To find Kidney 1, examine the sole of your foot. Kidney 1 is located just behind the ball of the foot, in the middle of the sole. You can apply steady pressure to the acupressure point or try rubbing the area with your palms. Alternatively, you can soak you feet in warm water to activate the acupressure point and guide your energy down.
Acupressure should be applied from top to bottom, starting with Yin Tang, then Pericardium 6, and finally Kidney 1. This order of treatment will help guide your energy downward. Treating these acupressure points should have immediate effects on your mental state and provide a calming relief.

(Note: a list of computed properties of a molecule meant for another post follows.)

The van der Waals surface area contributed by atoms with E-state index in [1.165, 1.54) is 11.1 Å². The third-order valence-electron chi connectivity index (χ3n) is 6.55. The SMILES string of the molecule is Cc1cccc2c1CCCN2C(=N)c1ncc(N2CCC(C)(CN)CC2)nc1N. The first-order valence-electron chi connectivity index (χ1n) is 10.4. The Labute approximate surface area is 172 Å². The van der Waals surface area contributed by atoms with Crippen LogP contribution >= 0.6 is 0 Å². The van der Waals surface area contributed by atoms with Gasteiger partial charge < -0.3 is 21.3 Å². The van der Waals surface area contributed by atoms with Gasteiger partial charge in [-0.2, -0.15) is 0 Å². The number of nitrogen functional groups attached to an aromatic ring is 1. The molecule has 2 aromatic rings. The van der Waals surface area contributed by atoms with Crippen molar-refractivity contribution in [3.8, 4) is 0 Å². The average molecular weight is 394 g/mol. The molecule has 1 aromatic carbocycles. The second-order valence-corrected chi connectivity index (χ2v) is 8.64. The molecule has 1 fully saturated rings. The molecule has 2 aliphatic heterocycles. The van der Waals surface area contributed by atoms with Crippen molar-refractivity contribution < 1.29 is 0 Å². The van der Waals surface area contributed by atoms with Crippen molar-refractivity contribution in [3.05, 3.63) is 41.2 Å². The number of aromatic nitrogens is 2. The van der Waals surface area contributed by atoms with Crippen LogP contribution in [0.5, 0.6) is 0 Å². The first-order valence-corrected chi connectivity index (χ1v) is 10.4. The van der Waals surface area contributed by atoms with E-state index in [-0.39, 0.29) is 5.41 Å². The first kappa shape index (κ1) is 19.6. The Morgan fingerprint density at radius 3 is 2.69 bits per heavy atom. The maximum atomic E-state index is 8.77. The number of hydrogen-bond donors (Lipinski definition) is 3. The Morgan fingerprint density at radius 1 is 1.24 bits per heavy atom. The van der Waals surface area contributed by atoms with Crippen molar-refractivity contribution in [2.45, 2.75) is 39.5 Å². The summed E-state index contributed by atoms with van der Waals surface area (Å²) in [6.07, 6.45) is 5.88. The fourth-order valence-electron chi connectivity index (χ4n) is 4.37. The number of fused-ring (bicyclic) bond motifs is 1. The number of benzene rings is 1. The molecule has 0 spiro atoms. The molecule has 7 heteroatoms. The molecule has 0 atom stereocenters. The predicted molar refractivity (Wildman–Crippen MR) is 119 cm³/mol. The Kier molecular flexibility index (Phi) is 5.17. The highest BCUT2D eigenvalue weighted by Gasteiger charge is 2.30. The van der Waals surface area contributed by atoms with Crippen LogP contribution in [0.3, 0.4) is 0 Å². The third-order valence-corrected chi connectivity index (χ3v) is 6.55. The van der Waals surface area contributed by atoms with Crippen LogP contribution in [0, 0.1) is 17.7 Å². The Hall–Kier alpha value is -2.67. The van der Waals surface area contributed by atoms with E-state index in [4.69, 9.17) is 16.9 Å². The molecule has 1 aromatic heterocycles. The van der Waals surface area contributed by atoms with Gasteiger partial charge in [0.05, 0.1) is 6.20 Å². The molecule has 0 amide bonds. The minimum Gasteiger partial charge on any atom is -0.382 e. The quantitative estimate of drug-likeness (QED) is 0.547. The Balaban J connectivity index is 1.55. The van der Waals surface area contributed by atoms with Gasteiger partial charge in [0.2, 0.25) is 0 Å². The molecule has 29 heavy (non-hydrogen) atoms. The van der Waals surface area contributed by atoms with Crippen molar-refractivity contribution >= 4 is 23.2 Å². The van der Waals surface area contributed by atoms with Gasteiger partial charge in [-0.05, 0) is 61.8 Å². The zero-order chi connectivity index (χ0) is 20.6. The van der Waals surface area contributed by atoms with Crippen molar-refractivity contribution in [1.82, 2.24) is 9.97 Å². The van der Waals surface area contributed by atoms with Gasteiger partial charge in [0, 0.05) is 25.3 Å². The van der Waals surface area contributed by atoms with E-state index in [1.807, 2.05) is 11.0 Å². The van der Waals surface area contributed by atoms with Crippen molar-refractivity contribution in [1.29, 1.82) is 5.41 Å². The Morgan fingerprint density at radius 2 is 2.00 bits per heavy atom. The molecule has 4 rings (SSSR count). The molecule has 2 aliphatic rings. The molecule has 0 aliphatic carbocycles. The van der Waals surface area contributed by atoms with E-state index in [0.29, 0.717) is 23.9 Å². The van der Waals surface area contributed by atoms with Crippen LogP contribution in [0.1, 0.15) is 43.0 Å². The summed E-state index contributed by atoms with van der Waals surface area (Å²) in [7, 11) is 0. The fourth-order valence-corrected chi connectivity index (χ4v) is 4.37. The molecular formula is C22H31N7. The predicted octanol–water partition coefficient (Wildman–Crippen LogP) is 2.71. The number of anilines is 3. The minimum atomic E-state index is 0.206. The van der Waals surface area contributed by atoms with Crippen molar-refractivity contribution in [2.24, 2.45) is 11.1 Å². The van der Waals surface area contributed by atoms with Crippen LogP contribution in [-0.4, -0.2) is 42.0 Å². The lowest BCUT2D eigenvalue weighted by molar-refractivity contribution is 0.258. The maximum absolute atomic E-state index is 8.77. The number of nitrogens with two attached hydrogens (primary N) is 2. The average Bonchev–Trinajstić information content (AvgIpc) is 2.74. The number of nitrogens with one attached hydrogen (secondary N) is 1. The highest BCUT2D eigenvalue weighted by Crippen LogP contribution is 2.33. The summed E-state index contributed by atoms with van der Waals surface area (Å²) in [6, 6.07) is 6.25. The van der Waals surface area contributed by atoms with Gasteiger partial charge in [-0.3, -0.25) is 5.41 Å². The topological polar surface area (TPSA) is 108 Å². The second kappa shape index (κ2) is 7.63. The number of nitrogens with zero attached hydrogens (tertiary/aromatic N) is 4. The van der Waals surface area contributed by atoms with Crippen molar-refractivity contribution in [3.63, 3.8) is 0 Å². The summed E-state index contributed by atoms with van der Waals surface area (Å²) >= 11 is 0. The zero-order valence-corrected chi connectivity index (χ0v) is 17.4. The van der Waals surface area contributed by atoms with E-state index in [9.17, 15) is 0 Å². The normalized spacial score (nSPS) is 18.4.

Helpful Tips for Acupressure for Anxiety
- Breathe deeply when performing acupressure on yourself.
- Focus your attention on the acupressure point as you apply stimulation to increase the effects.
- Acupressure stimulation should feel strong, but should not be an uncomfortable level of pressure.
- Perform acupressure on these points when you first begin to feel anxiety, and keep applying pressure until the anxiety subsides.
- A meditation and Tai Chi practice can help us manage our stress and train our minds to remain calm in difficult situations.